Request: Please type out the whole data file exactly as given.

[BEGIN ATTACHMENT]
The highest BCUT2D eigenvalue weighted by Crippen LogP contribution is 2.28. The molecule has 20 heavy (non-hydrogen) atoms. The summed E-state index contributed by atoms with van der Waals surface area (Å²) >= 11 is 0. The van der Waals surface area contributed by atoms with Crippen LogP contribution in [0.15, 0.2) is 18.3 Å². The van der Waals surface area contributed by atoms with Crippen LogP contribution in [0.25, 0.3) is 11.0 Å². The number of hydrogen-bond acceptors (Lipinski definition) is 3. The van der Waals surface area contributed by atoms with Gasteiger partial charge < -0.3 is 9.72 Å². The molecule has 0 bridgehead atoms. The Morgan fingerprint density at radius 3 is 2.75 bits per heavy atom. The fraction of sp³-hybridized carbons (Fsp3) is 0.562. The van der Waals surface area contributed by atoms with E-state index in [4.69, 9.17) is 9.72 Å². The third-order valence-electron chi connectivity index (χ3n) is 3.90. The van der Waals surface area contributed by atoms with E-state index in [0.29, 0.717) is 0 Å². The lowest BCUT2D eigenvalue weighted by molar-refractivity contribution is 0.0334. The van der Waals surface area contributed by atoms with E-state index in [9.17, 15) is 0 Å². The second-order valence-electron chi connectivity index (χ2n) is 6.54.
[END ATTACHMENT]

The highest BCUT2D eigenvalue weighted by Crippen LogP contribution is 2.28. The molecule has 20 heavy (non-hydrogen) atoms. The summed E-state index contributed by atoms with van der Waals surface area (Å²) >= 11 is 0. The van der Waals surface area contributed by atoms with Crippen LogP contribution in [0.15, 0.2) is 18.3 Å². The van der Waals surface area contributed by atoms with Crippen LogP contribution in [0.25, 0.3) is 11.0 Å². The number of hydrogen-bond acceptors (Lipinski definition) is 3. The van der Waals surface area contributed by atoms with Gasteiger partial charge < -0.3 is 9.72 Å². The molecule has 0 bridgehead atoms. The Morgan fingerprint density at radius 3 is 2.75 bits per heavy atom. The fraction of sp³-hybridized carbons (Fsp3) is 0.562. The van der Waals surface area contributed by atoms with E-state index in [4.69, 9.17) is 9.72 Å². The third-order valence-electron chi connectivity index (χ3n) is 3.90. The van der Waals surface area contributed by atoms with E-state index in [0.29, 0.717) is 0 Å². The lowest BCUT2D eigenvalue weighted by molar-refractivity contribution is 0.0334. The van der Waals surface area contributed by atoms with E-state index in [9.17, 15) is 0 Å². The second-order valence-electron chi connectivity index (χ2n) is 6.54.